The Best Things to Do This Week, According to Our Editors: Oct. 11

We recommend making the most of market season, watching an Emmy Award-winning show and taking your family to the playground.

1. Check Out the Winner of Our Playground Bracket

CHELSEA MAMEROW, ART DIRECTOR

Inspired by MilMag‘s own Pizza Bracket (and the Burger Bracket before it) my family brainstormed a playground bracket. We kicked it off this weekend with a visit to three playgrounds in one day. We started in Lake Country at Fort Cushing, followed by Hartland’s Nixon Park and ending at Hartung Park on the west side of Milwaukee. Fort Cushing was an easy win for the kids. The all-wooden play structure does resemble a fort, complete with narrow passageways and detailed peaks. The highlight for them, though, was the old-fashioned tire swing. I guess nothing beats spinning until you’re motion sick. The other parks had their perks too, Nixon has a splash pad and beer garden for summer fun and is planning an ice rink this winter. The small pond is stocked for fishing—we were told you can catch small northern pike. Hartung’s climbing-centric playground is at the base of a series of hills that are filled with walking paths and wildflowers and at the other side of the park you’ll find an outdoor gym that includes a cement ping pong table. Our list of parks to visit keeps growing, but I’ll revisit this once we have a family winner.

Photo by Chelsea Mamerow

2. Shop at the Riverwest Gardeners Market

ANN CHRISTENSON, SENIOR DINING EDITOR

There’s only a few weeks left to shop many of our local farmers markets. One of my favorites is the Riverwest Gardeners Market (North Pierce and East Center streets), which runs through Oct. 31. It’s low-key and easy to maneuver. Plus, they’re starting to get in some of the best of the fall harvest including squash, pumpkins and autumn floral bouquets. There’s also prepared foods, teas, jams and jellies, and baked goods, among other things. I’m looking forward to seeing the pet and people costumes at the Fall Frolic (Oct. 24), a market event that features a costume contest, pumpkin painting and treats.

 

 

3. Try Your Hand at Homemade Applesauce

ALLISON GARCIA, DIGITAL EDITOR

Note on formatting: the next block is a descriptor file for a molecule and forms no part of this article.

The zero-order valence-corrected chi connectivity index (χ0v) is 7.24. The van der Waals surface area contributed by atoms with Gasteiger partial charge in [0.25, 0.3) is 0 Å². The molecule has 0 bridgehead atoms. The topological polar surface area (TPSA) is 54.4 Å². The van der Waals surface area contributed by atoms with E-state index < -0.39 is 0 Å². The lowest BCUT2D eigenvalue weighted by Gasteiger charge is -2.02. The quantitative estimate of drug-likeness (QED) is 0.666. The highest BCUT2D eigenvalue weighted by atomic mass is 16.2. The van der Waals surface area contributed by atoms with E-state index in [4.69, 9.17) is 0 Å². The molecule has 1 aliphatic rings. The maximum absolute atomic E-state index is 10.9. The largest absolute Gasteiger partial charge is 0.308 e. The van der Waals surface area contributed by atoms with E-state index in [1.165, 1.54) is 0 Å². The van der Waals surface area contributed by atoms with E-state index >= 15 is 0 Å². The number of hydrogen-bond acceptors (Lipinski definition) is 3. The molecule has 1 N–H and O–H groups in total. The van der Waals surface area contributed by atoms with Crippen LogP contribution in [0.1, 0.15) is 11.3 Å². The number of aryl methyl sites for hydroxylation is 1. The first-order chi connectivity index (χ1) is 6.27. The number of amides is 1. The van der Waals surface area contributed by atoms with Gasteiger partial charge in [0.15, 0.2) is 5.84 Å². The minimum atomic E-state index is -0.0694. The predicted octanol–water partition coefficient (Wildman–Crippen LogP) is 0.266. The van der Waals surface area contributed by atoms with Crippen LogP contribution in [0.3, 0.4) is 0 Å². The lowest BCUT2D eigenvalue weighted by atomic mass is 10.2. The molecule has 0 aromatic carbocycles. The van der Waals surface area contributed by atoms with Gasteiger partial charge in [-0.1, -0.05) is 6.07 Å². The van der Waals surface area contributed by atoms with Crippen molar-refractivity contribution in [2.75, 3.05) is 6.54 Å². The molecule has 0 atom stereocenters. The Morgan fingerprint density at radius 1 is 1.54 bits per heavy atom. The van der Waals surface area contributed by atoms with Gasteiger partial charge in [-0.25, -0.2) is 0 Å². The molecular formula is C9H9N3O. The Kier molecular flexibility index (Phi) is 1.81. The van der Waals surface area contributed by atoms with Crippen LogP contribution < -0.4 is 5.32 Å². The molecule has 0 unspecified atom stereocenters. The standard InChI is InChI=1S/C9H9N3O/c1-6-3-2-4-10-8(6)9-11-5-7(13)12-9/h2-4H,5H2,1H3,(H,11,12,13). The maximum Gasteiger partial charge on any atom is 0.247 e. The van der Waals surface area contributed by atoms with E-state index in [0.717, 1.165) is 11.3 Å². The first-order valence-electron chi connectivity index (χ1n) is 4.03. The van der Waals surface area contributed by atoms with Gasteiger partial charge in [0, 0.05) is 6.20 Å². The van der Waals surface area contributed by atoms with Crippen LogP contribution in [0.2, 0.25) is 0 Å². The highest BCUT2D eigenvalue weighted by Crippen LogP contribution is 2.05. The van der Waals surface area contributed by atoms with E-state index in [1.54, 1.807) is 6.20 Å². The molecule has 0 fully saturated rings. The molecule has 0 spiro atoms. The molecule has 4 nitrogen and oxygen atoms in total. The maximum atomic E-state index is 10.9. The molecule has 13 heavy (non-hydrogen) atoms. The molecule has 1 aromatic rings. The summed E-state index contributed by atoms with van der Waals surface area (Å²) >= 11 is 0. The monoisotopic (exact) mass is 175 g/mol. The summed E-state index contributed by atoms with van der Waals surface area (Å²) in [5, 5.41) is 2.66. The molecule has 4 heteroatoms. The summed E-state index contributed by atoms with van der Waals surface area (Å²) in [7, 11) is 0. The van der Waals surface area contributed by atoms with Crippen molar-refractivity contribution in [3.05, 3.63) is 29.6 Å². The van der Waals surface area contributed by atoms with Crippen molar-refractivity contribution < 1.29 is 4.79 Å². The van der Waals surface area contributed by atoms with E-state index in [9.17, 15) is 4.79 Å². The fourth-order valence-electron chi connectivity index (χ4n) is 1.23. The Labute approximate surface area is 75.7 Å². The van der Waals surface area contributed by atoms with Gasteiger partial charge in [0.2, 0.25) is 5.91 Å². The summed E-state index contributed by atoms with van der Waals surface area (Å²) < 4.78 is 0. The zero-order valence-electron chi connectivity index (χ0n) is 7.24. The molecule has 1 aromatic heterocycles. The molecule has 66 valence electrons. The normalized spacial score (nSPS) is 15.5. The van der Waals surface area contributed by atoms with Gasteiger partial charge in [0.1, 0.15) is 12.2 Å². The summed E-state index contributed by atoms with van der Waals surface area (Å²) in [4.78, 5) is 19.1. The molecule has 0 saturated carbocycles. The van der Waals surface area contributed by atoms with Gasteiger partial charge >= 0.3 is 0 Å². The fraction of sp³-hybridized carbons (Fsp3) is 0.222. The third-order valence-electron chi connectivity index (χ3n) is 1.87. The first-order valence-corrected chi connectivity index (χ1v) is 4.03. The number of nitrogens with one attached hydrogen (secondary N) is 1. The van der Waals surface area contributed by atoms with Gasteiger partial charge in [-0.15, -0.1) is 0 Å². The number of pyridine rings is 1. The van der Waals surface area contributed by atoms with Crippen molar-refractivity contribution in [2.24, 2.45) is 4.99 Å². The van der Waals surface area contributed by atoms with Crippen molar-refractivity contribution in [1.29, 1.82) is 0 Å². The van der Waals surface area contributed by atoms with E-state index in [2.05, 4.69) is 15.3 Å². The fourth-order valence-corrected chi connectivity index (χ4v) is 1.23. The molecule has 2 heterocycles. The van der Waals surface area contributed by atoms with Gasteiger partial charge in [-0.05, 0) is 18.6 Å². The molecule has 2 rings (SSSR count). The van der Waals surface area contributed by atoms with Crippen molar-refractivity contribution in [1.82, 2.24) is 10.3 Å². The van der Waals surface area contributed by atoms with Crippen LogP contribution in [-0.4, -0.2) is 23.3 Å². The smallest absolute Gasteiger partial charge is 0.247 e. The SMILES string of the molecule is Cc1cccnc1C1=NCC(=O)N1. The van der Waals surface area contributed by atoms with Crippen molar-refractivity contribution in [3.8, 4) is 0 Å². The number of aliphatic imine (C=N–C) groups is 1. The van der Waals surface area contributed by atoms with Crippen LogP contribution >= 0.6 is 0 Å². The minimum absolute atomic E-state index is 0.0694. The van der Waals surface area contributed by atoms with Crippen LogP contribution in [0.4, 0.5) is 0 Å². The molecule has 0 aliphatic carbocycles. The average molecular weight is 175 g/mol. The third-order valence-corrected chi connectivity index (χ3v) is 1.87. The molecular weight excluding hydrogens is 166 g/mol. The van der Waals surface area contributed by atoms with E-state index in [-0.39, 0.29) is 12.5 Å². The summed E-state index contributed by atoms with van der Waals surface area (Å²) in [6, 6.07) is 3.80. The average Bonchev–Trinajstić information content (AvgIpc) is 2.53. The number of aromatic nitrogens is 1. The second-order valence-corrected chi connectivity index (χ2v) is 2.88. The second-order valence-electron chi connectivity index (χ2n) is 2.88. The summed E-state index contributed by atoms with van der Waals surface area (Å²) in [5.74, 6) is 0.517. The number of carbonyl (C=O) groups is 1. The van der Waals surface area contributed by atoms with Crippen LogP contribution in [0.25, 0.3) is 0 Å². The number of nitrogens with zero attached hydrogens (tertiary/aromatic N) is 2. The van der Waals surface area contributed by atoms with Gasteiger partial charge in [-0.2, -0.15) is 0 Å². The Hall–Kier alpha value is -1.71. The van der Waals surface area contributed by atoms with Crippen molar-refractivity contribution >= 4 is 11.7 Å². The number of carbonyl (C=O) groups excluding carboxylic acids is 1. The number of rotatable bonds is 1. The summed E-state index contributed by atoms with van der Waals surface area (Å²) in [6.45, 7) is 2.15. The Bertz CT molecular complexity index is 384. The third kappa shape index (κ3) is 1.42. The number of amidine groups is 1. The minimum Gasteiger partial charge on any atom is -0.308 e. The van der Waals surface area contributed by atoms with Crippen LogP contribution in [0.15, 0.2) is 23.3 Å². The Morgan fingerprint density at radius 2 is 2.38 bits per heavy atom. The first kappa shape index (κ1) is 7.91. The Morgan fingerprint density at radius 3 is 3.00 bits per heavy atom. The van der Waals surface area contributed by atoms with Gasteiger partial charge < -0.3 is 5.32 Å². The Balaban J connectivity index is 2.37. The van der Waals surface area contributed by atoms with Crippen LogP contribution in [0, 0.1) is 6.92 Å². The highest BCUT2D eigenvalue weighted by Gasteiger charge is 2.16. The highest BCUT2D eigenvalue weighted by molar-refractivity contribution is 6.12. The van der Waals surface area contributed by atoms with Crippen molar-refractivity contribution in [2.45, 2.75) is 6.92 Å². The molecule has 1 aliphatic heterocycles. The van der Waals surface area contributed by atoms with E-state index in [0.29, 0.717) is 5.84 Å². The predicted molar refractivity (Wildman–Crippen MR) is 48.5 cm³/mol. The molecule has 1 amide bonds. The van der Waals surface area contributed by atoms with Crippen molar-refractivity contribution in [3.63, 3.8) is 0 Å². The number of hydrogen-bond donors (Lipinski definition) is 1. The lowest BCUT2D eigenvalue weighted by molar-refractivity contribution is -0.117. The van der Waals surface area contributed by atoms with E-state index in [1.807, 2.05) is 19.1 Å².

Last week, we picked up a massive bag of freshly picked apples from Awe’s Apple Orchard. It was a lot of apples, but I knew exactly what to do with them. Every once in awhile I like to take the time to make a big batch of homemade applesauce, a fan-favorite in my household. I prefer my sauce unsweetened, using whole cinnamon sticks and ground cloves for flavor. Follow this recipe, or find your own. I guarantee you, your home will smell amazing while it cooks. Plus, it freezes really well for future snacking. 

4. Watch “Succession”

CHRIS DROSNER, EXECUTIVE EDITOR

The long-awaited third season of HBO’s “Succession” begins on Sunday, and while I’m not telling you anything the 2020 Emmy Awards didn’t already tell you, this show following the family of a media-entertainment business empire is awesome. It’s not for the faint of heart – the Roys are almost unfailingly awful people doing awful things to one another and everyone around them – but it’s pure gold to fans of dark comedy. And this is the thing that is often misunderstood about it, even by the Emmy nominators: Despite its home network and aesthetics, this isn’t a prestige drama, it’s a family comedy.

5. Read CHAOS: Charles Manson, the CIA, and the Secret History of the Sixties by Tom O’Neill

ARCHER PARQUETTE, MANAGING EDITOR

In 1999, Tom O’Neill, an entertainment journalist, accepted an assignment to write about the thirtieth anniversary of the Manson murders for Premiere magazine. When he started looking into the story, he found a few loose threads – witnesses that hadn’t been properly interviewed, weird timeline inconsistencies, multiple errors in prosecutor Vincent Bugliosi’s seminal book about the events Helter Skelter. He kept pulling on those threads and his research led him down a deep, fascinating, unbelievable rabbit hole. He ended up blowing his deadline by 20 years. I won’t even begin to try to explain the depths this story reaches, beyond saying that if it wasn’t for O’Neill’s trove of original source documentation, it would be completely impossible to believe.

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